Microsoft Is Powering the CDC’s Coronavirus Assessment Bot

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The Centers for Disease Control and Prevention is putting Microsoft’s artificial intelligence capabilities to potentially life-or-death use.

The health agency tapped the computer giant’s technology to build a chatbot, called Clara, that asks potential coronavirus patients a series of questions in hopes of screening whether or not they are suffering from symptoms of COVID-19, assessing risk factors and disseminating relevant information. The bot is built on Microsoft Azure’s Healthcare Bot service, a virtual AI-powered medical assistant already in use at major hospitals across the U.S.

It’s one of several chatbot portals that healthcare providers across the country have quickly rolled out in hopes of weeding out patients who are not in dire need of testing and reducing risk to frontline workers. But a recent analysis of eight of these chatbots from medical trade Stat News found that the advice they dispensed can vary widely, particularly as tech companies rush new COVID-19-specific products onto the market.

Microsoft’s Healthcare Bot was first developed as a research project in 2017 and became widely available to others in early 2019. It seeks to communicate with patients in conversational natural language and can be customized to the needs of a particular organization or integrated with hospital medical records.

The need to test anyone with cold- or flu-like symptoms creates “a bottleneck that threatens to overwhelm health systems coping with the crisis,” a Microsoft spokesperson said in a statement. The company hopes that the bot will “free up doctors, nurses, administrators and other healthcare professionals to provide critical care to those who need it.”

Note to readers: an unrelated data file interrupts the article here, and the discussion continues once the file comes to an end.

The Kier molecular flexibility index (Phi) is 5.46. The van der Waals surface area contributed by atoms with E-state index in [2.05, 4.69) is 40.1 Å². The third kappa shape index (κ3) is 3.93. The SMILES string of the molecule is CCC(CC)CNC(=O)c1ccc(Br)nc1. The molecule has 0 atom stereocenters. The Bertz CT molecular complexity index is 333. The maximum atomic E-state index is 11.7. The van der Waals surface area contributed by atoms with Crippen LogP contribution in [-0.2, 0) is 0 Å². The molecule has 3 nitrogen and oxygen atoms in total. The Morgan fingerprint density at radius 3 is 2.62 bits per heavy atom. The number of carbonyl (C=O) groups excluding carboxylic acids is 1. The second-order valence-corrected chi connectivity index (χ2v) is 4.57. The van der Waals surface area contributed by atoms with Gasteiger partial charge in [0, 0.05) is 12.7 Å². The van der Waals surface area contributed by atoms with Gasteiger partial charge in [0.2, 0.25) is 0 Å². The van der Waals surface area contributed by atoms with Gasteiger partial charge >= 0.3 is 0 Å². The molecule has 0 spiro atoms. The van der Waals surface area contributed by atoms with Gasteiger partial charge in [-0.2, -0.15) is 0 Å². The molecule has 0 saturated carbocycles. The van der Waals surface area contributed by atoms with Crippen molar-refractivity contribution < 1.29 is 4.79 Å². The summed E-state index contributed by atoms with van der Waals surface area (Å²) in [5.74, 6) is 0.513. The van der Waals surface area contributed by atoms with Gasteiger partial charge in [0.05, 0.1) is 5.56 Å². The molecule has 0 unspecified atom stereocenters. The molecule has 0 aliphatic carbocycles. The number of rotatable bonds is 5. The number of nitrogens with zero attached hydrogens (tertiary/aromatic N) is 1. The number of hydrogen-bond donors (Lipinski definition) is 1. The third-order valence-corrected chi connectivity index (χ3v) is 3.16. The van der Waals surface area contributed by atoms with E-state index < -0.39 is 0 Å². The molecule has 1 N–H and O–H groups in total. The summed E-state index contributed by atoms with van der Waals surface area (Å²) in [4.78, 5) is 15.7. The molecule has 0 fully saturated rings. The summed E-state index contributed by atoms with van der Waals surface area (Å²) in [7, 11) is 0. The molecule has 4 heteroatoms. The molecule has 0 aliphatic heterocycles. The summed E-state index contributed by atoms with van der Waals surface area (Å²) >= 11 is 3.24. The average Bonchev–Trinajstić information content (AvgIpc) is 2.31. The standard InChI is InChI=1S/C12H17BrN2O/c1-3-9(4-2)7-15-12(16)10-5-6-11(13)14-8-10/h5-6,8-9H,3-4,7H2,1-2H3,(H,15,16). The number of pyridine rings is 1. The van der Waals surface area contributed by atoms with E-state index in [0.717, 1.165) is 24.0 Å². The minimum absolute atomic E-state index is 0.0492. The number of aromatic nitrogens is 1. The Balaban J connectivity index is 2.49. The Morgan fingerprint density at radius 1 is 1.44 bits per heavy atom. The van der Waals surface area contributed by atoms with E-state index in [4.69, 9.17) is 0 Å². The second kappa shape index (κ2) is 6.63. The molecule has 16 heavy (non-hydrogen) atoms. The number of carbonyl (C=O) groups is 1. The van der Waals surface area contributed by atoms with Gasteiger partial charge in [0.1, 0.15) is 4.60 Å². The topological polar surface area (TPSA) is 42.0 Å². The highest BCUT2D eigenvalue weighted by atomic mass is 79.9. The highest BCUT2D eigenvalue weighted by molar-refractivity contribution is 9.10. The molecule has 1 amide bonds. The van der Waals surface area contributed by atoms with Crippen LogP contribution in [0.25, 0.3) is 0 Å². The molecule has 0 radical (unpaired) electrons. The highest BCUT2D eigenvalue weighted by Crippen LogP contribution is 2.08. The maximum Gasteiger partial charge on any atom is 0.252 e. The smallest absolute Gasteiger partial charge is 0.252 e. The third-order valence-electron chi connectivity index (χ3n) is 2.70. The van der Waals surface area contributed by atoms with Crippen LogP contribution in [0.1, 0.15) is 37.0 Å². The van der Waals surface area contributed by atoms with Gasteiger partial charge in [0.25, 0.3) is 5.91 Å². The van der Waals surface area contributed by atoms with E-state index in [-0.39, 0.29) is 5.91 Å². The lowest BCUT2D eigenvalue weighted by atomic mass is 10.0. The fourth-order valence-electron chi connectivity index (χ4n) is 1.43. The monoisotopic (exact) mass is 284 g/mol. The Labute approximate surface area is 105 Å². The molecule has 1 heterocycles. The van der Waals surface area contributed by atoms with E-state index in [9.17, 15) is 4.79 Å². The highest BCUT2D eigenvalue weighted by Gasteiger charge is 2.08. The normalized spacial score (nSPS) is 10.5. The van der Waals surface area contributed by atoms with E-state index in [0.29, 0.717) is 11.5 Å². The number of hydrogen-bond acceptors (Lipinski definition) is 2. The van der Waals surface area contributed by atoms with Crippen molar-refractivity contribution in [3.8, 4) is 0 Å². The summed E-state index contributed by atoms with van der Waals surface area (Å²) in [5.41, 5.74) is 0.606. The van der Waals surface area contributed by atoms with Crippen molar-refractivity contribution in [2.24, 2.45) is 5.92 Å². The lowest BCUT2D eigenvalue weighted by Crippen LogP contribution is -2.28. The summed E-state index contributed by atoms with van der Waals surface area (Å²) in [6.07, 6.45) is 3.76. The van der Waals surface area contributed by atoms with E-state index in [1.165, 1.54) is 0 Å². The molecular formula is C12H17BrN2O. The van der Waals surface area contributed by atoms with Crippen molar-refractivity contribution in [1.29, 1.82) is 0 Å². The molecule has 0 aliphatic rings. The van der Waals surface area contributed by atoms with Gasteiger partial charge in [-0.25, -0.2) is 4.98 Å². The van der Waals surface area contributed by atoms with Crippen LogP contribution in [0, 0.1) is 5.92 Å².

Screenshots of the Clara chatbot interacting with people


Microsoft is also making a set of assessment bot templates available for organizations to use or modify to better serve their own audiences, including a risk evaluator, one that dispenses up-to-date FAQs and one that provides worldwide metrics. The company claims to be fielding more than 1 million messages per day from people concerned about coronavirus across all of the versions of its Healthcare Bot at various hospitals and public health agencies.

While the field of AI that powers chatbots, natural language processing, is currently in the midst of a transformation due to research breakthroughs, many of them backed by Microsoft, bots that can wholly generate dialogue on their own are far from ready for commercial use. Like Clara, most of the chatbots currently on the market are based on a more straightforward automation and maps of yes/no questions.

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